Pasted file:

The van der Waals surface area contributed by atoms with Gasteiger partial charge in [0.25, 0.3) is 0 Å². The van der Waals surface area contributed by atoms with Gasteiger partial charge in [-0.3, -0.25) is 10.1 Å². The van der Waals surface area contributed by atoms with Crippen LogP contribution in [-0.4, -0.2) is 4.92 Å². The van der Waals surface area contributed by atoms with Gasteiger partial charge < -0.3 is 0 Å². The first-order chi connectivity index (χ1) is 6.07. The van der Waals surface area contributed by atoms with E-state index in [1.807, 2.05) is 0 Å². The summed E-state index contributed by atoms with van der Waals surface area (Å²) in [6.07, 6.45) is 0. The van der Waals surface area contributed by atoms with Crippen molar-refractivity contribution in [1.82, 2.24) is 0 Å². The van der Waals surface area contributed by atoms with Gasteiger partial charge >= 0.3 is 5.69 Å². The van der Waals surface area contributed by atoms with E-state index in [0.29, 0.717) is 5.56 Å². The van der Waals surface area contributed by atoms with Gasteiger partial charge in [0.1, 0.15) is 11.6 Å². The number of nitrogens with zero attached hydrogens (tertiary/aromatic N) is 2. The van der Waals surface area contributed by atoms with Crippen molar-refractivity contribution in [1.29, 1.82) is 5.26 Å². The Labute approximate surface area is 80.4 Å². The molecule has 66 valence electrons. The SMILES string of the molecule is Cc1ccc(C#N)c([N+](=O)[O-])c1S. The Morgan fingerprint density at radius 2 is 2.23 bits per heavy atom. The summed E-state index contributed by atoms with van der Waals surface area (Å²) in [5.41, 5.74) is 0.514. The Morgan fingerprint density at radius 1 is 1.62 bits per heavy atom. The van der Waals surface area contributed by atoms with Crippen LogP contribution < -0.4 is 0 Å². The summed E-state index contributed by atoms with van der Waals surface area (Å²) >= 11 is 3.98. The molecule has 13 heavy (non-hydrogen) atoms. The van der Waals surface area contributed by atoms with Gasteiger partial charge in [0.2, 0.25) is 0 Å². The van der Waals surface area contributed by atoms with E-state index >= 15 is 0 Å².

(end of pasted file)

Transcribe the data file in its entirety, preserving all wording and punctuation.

The van der Waals surface area contributed by atoms with Gasteiger partial charge in [0.25, 0.3) is 0 Å². The van der Waals surface area contributed by atoms with Gasteiger partial charge in [-0.3, -0.25) is 10.1 Å². The van der Waals surface area contributed by atoms with Crippen LogP contribution in [-0.4, -0.2) is 4.92 Å². The van der Waals surface area contributed by atoms with Gasteiger partial charge < -0.3 is 0 Å². The first-order chi connectivity index (χ1) is 6.07. The van der Waals surface area contributed by atoms with E-state index in [1.807, 2.05) is 0 Å². The summed E-state index contributed by atoms with van der Waals surface area (Å²) in [6.07, 6.45) is 0. The van der Waals surface area contributed by atoms with Crippen molar-refractivity contribution in [1.82, 2.24) is 0 Å². The van der Waals surface area contributed by atoms with Gasteiger partial charge >= 0.3 is 5.69 Å². The van der Waals surface area contributed by atoms with E-state index in [0.29, 0.717) is 5.56 Å². The van der Waals surface area contributed by atoms with Gasteiger partial charge in [0.1, 0.15) is 11.6 Å². The number of nitrogens with zero attached hydrogens (tertiary/aromatic N) is 2. The van der Waals surface area contributed by atoms with Crippen molar-refractivity contribution in [1.29, 1.82) is 5.26 Å². The Labute approximate surface area is 80.4 Å². The molecule has 66 valence electrons. The SMILES string of the molecule is Cc1ccc(C#N)c([N+](=O)[O-])c1S. The Morgan fingerprint density at radius 2 is 2.23 bits per heavy atom. The summed E-state index contributed by atoms with van der Waals surface area (Å²) in [5.41, 5.74) is 0.514. The Morgan fingerprint density at radius 1 is 1.62 bits per heavy atom. The van der Waals surface area contributed by atoms with Crippen LogP contribution < -0.4 is 0 Å². The summed E-state index contributed by atoms with van der Waals surface area (Å²) >= 11 is 3.98. The molecule has 13 heavy (non-hydrogen) atoms. The van der Waals surface area contributed by atoms with Gasteiger partial charge in [0.2, 0.25) is 0 Å². The van der Waals surface area contributed by atoms with E-state index >= 15 is 0 Å².